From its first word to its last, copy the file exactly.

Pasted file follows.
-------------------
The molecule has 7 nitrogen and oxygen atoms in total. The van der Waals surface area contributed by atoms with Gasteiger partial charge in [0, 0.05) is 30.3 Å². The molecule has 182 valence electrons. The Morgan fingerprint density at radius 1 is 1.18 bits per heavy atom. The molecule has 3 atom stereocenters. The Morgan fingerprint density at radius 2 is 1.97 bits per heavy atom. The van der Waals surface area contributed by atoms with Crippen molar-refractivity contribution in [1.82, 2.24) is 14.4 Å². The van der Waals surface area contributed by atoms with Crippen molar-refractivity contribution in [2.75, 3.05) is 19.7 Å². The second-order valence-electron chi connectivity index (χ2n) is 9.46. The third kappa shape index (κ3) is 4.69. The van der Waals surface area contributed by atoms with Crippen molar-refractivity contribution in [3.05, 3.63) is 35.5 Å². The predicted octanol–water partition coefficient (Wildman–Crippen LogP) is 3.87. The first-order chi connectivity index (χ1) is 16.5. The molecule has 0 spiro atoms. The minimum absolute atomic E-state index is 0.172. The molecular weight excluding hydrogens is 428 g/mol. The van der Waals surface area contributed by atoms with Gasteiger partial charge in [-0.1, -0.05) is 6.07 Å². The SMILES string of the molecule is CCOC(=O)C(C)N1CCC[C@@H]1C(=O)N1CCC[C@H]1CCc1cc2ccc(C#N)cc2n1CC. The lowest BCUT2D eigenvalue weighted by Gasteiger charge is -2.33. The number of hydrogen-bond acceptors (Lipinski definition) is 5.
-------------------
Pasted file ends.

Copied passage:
The molecule has 7 nitrogen and oxygen atoms in total. The van der Waals surface area contributed by atoms with Gasteiger partial charge in [0, 0.05) is 30.3 Å². The molecule has 182 valence electrons. The Morgan fingerprint density at radius 1 is 1.18 bits per heavy atom. The molecule has 3 atom stereocenters. The Morgan fingerprint density at radius 2 is 1.97 bits per heavy atom. The van der Waals surface area contributed by atoms with Crippen molar-refractivity contribution in [1.82, 2.24) is 14.4 Å². The van der Waals surface area contributed by atoms with Crippen molar-refractivity contribution in [2.75, 3.05) is 19.7 Å². The second-order valence-electron chi connectivity index (χ2n) is 9.46. The third kappa shape index (κ3) is 4.69. The van der Waals surface area contributed by atoms with Crippen molar-refractivity contribution in [3.05, 3.63) is 35.5 Å². The predicted octanol–water partition coefficient (Wildman–Crippen LogP) is 3.87. The first-order chi connectivity index (χ1) is 16.5. The molecule has 0 spiro atoms. The minimum absolute atomic E-state index is 0.172. The molecular weight excluding hydrogens is 428 g/mol. The van der Waals surface area contributed by atoms with Gasteiger partial charge in [-0.1, -0.05) is 6.07 Å². The SMILES string of the molecule is CCOC(=O)C(C)N1CCC[C@@H]1C(=O)N1CCC[C@H]1CCc1cc2ccc(C#N)cc2n1CC. The lowest BCUT2D eigenvalue weighted by Gasteiger charge is -2.33. The number of hydrogen-bond acceptors (Lipinski definition) is 5.